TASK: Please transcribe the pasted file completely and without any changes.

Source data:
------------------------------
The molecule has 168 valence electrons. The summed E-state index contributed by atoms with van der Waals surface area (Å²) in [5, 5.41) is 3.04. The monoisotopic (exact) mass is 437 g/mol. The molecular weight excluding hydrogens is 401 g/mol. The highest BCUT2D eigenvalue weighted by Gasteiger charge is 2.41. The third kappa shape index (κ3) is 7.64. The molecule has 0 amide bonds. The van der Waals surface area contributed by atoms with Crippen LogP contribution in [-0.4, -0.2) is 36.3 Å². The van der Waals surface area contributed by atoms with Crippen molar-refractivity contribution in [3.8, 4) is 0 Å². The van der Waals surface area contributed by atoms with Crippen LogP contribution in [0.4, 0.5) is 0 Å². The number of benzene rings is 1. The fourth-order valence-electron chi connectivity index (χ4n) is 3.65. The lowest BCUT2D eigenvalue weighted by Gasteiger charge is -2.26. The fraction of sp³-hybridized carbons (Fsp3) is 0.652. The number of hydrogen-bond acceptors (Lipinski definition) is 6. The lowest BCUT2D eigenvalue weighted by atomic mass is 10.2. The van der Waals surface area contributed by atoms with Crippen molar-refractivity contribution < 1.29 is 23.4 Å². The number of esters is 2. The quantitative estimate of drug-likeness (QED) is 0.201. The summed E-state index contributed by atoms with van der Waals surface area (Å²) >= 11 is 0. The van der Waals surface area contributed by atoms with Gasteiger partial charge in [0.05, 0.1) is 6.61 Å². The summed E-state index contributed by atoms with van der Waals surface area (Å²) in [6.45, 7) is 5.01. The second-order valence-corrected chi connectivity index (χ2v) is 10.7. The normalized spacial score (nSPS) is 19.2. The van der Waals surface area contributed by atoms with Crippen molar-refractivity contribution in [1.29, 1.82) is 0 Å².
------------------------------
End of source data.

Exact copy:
The molecule has 168 valence electrons. The summed E-state index contributed by atoms with van der Waals surface area (Å²) in [5, 5.41) is 3.04. The monoisotopic (exact) mass is 437 g/mol. The molecular weight excluding hydrogens is 401 g/mol. The highest BCUT2D eigenvalue weighted by Gasteiger charge is 2.41. The third kappa shape index (κ3) is 7.64. The molecule has 0 amide bonds. The van der Waals surface area contributed by atoms with Crippen LogP contribution in [-0.4, -0.2) is 36.3 Å². The van der Waals surface area contributed by atoms with Crippen molar-refractivity contribution in [3.8, 4) is 0 Å². The van der Waals surface area contributed by atoms with Crippen LogP contribution in [0.4, 0.5) is 0 Å². The number of benzene rings is 1. The fourth-order valence-electron chi connectivity index (χ4n) is 3.65. The lowest BCUT2D eigenvalue weighted by Gasteiger charge is -2.26. The fraction of sp³-hybridized carbons (Fsp3) is 0.652. The number of hydrogen-bond acceptors (Lipinski definition) is 6. The lowest BCUT2D eigenvalue weighted by atomic mass is 10.2. The van der Waals surface area contributed by atoms with Crippen molar-refractivity contribution < 1.29 is 23.4 Å². The number of esters is 2. The quantitative estimate of drug-likeness (QED) is 0.201. The summed E-state index contributed by atoms with van der Waals surface area (Å²) >= 11 is 0. The van der Waals surface area contributed by atoms with Gasteiger partial charge in [0.05, 0.1) is 6.61 Å². The summed E-state index contributed by atoms with van der Waals surface area (Å²) in [6.45, 7) is 5.01. The second-order valence-corrected chi connectivity index (χ2v) is 10.7. The normalized spacial score (nSPS) is 19.2. The van der Waals surface area contributed by atoms with Crippen molar-refractivity contribution in [1.29, 1.82) is 0 Å².